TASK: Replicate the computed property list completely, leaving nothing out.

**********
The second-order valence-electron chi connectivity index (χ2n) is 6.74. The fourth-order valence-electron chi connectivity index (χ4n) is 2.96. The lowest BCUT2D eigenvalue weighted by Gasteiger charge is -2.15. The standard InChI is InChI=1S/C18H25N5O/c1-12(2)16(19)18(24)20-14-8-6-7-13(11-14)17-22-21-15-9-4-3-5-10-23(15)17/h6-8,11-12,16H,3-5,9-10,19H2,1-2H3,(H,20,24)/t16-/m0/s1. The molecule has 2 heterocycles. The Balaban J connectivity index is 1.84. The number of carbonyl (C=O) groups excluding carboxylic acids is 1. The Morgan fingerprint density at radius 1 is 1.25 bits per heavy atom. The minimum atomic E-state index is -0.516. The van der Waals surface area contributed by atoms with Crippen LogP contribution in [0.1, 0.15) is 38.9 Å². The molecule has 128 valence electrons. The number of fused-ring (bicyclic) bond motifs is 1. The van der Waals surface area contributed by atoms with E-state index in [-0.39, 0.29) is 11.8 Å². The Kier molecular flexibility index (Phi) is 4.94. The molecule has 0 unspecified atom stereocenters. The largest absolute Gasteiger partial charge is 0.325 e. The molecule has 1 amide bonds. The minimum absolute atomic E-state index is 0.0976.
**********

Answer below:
The second-order valence-electron chi connectivity index (χ2n) is 6.74. The fourth-order valence-electron chi connectivity index (χ4n) is 2.96. The lowest BCUT2D eigenvalue weighted by Gasteiger charge is -2.15. The standard InChI is InChI=1S/C18H25N5O/c1-12(2)16(19)18(24)20-14-8-6-7-13(11-14)17-22-21-15-9-4-3-5-10-23(15)17/h6-8,11-12,16H,3-5,9-10,19H2,1-2H3,(H,20,24)/t16-/m0/s1. The molecule has 2 heterocycles. The Balaban J connectivity index is 1.84. The number of carbonyl (C=O) groups excluding carboxylic acids is 1. The Morgan fingerprint density at radius 1 is 1.25 bits per heavy atom. The minimum atomic E-state index is -0.516. The van der Waals surface area contributed by atoms with Crippen LogP contribution in [0.1, 0.15) is 38.9 Å². The molecule has 128 valence electrons. The number of fused-ring (bicyclic) bond motifs is 1. The van der Waals surface area contributed by atoms with E-state index in [-0.39, 0.29) is 11.8 Å². The Kier molecular flexibility index (Phi) is 4.94. The molecule has 0 unspecified atom stereocenters. The largest absolute Gasteiger partial charge is 0.325 e. The molecule has 1 amide bonds. The minimum absolute atomic E-state index is 0.0976.